January 25

Local & State Dispatches

From staff and news services

Court system warns of scam involving fake phone calls

Maine’s court system is warning about a scam in which residents receive telephone calls from someone pretending to be with the court system seeking to collect a fine.

Courts in Bridgton, Alfred, Auburn and Fort Kent have received reports from residents reporting that they received a call from someone claiming to be a court employee and that the person has missed a fine payment or court date or that a warrant has been issued for the resident’s arrest. The caller seeks to get personal information.

Moreover, the caller uses a mechanism by which caller ID indicates the call is coming from a Maine court, Mary Ann Lynch, spokeswoman for the Administrative Office of the Courts, said in a statement.

The technique, called “Caller ID Spoofing,” can be used to display any telephone number regardless of where the call actually originated, and it is becoming more common.

Maine courts do not use the telephone or email to collect fines and no one with the court system will request credit card or Social Security numbers over the telephone or by email, Lynch said. Court communications come through the U.S. Postal Service.

Those concerned about a possible fine should call their local courthouse and speak to a court clerk, Lynch said.

Judge rules former patient guilty of assaulting worker

A judge has ruled that a former patient at Riverview Psychiatric Center in Augusta was prompted by anger and not mental illness when he attacked a worker last year, leaving a pen embedded in her hand.

The judge issued an eight-page decision Thursday, convicting Mark Murphy of elevated aggravated assault, after a jury-waived trial in October.

The judge agreed with prosecutors, who said the 48-year-old Murphy attacked the mental health worker because he was angry at being denied permission to visit his parents, the Kennebec Journal reported.

Murphy’s attorney said his client was not criminally responsible for the attack because he had been growing increasingly paranoid for weeks.

The lawyer said Murphy is remorseful.

Murphy faces up to 30 years in prison at sentencing.

LePage seeking applications to fill seat on supreme court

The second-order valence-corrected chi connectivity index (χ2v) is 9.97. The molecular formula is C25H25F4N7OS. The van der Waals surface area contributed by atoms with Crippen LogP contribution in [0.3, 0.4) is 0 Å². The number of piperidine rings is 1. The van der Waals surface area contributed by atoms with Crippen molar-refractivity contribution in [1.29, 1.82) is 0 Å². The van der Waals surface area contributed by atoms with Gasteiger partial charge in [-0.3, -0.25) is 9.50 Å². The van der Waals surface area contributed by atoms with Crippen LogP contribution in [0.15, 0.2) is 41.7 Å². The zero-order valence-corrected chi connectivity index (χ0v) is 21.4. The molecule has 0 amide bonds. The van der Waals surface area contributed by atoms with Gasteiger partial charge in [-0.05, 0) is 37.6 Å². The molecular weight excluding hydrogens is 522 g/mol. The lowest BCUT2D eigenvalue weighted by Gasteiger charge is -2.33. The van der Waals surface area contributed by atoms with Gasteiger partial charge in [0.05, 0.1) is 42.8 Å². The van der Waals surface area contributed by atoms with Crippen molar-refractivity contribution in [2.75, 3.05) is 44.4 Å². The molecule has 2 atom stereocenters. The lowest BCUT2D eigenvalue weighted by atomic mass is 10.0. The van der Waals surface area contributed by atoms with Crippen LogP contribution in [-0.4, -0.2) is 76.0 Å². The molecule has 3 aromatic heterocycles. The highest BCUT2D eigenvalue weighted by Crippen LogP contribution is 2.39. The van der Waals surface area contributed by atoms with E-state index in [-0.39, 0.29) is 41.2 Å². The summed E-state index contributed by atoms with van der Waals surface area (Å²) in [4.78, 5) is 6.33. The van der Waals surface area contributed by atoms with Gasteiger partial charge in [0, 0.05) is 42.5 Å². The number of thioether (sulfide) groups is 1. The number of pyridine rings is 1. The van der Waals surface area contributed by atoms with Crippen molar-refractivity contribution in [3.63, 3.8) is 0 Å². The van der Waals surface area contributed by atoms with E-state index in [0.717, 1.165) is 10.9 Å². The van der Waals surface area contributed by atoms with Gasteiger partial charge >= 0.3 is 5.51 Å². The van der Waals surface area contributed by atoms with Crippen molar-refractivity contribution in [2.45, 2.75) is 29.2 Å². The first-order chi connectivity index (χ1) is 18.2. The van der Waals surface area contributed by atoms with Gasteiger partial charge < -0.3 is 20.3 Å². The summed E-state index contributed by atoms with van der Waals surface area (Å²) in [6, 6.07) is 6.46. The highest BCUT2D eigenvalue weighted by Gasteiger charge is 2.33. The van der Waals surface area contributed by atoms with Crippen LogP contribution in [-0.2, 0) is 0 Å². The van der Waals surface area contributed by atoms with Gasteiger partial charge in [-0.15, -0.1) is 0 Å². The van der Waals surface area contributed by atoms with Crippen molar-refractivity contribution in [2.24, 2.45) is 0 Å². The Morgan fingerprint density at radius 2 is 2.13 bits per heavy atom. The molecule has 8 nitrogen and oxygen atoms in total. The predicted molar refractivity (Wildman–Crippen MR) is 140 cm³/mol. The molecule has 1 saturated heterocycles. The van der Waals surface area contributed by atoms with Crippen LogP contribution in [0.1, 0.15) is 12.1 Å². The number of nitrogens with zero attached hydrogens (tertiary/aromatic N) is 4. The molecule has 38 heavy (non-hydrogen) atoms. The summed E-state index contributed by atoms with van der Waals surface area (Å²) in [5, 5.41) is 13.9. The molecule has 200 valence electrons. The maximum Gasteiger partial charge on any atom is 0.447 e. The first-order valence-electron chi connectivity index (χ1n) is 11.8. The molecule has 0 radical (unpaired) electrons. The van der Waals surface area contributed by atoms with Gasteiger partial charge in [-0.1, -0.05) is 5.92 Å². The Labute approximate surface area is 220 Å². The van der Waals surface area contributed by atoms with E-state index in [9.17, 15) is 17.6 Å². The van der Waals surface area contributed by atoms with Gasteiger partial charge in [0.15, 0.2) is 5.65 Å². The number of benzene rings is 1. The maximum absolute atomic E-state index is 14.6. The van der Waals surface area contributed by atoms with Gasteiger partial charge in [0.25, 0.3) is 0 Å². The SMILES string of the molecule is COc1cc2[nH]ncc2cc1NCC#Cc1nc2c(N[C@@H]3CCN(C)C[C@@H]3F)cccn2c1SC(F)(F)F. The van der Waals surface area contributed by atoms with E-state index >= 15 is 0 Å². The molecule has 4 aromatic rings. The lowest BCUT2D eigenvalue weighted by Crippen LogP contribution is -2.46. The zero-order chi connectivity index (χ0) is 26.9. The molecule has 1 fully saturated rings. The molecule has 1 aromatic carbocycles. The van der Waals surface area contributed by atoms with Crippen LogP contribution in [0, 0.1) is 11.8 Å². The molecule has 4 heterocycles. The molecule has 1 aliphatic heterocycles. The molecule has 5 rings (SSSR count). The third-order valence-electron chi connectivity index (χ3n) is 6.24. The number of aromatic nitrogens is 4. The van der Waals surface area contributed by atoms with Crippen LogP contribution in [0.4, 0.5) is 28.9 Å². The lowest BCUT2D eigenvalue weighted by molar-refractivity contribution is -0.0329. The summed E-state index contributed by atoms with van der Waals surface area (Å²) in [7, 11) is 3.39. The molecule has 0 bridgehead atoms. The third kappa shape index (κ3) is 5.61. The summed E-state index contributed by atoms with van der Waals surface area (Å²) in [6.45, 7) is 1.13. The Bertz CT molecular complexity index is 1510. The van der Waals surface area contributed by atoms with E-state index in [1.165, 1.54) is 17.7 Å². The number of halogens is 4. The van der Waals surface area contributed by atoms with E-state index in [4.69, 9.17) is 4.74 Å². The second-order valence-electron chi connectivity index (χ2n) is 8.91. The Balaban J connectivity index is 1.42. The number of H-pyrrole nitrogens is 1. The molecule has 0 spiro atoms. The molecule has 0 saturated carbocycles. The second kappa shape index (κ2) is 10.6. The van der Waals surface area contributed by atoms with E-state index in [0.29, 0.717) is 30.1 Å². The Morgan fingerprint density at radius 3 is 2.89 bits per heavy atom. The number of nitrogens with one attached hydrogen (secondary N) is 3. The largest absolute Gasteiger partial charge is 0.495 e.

Gov. Paul LePage says he’s looking for applications for an anticipated vacancy on Maine’s supreme court.

Supreme Judicial Court Justice Jon Levy is awaiting U.S. Senate confirmation to the federal bench. Last week, his nomination cleared the Senate Judiciary Committee.

LePage said he’s looking forward to finding a candidate “of the highest ethical, legal and intellectual caliber.”

The governor’s judicial selection committee is seeking additional candidates and will accept applications until Feb. 15.

HEBRON

Spilled heating oil leached into wetlands, DEP reports

State environmental officials say most of the 1,900 gallons of heating oil that spilled at a Hebron school last month leached into nearby wetlands.

The Maine Department of Environmental Protection said the oil does not pose a threat to nearby Bog Brook, which flows downstream into Minot and Mechanic Falls.

The spill at Hebron Station School occurred Dec. 24 when the gauge on the school’s oil tank malfunctioned, showing the tank was empty when it was not. When the delivery driver tried to fill it, the oil spilled.

About 135 students were relocated to another school for about three weeks, but have since returned.

No contamination has been found in the school’s well.

PORTLAND

New state rules announced for scallop fishermen, divers

The Maine Department of Marine Resources has agreed to allow scallop fishermen and divers to continue working three days a week in the area around Cobscook Bay.

Commissioner Patrick Keliher announced the new rules, which took effect Friday, following a meeting with scallop fishermen and after getting an update from Resource Management Coordinator Trisha DeGraaf.

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